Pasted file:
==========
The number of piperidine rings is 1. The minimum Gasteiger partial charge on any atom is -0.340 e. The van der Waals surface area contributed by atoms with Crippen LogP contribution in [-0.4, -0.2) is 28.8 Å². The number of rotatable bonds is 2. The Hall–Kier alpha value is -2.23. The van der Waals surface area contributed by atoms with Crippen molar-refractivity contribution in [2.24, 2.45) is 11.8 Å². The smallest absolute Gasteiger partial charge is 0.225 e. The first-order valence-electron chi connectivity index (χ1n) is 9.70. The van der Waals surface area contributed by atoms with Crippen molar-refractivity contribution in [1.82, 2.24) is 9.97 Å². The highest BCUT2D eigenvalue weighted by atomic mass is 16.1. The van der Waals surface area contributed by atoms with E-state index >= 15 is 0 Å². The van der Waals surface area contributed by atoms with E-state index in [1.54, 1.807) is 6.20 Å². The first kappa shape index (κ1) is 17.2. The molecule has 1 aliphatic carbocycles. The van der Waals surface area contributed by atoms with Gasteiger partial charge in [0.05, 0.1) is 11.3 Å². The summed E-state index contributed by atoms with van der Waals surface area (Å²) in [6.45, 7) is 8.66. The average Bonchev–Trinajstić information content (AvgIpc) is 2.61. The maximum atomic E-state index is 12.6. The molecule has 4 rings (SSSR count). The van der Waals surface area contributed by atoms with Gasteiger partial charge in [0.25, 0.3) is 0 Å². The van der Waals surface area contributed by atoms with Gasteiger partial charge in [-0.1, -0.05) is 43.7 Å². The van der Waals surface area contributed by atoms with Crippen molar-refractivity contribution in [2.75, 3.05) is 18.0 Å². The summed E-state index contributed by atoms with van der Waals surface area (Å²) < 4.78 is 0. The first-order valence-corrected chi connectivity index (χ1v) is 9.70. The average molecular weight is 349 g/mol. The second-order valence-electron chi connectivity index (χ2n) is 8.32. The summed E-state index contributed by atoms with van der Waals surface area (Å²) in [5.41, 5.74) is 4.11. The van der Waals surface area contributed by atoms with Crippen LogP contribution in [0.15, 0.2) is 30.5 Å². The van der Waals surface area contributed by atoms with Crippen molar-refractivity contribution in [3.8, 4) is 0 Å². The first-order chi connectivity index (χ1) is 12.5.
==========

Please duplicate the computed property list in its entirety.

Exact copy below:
The number of piperidine rings is 1. The minimum Gasteiger partial charge on any atom is -0.340 e. The van der Waals surface area contributed by atoms with Crippen LogP contribution in [-0.4, -0.2) is 28.8 Å². The number of rotatable bonds is 2. The Hall–Kier alpha value is -2.23. The van der Waals surface area contributed by atoms with Crippen molar-refractivity contribution in [2.24, 2.45) is 11.8 Å². The smallest absolute Gasteiger partial charge is 0.225 e. The first-order valence-electron chi connectivity index (χ1n) is 9.70. The van der Waals surface area contributed by atoms with Crippen molar-refractivity contribution in [1.82, 2.24) is 9.97 Å². The highest BCUT2D eigenvalue weighted by atomic mass is 16.1. The van der Waals surface area contributed by atoms with E-state index >= 15 is 0 Å². The van der Waals surface area contributed by atoms with E-state index in [1.54, 1.807) is 6.20 Å². The first kappa shape index (κ1) is 17.2. The molecule has 1 aliphatic carbocycles. The van der Waals surface area contributed by atoms with Gasteiger partial charge in [0.05, 0.1) is 11.3 Å². The summed E-state index contributed by atoms with van der Waals surface area (Å²) in [6.45, 7) is 8.66. The average Bonchev–Trinajstić information content (AvgIpc) is 2.61. The maximum atomic E-state index is 12.6. The molecule has 4 rings (SSSR count). The van der Waals surface area contributed by atoms with Gasteiger partial charge in [0.25, 0.3) is 0 Å². The van der Waals surface area contributed by atoms with Gasteiger partial charge in [-0.1, -0.05) is 43.7 Å². The van der Waals surface area contributed by atoms with Crippen molar-refractivity contribution in [2.75, 3.05) is 18.0 Å². The summed E-state index contributed by atoms with van der Waals surface area (Å²) < 4.78 is 0. The first-order valence-corrected chi connectivity index (χ1v) is 9.70. The average molecular weight is 349 g/mol. The second-order valence-electron chi connectivity index (χ2n) is 8.32. The summed E-state index contributed by atoms with van der Waals surface area (Å²) in [5.41, 5.74) is 4.11. The van der Waals surface area contributed by atoms with Crippen LogP contribution in [0.15, 0.2) is 30.5 Å². The van der Waals surface area contributed by atoms with Crippen molar-refractivity contribution in [3.8, 4) is 0 Å². The first-order chi connectivity index (χ1) is 12.5.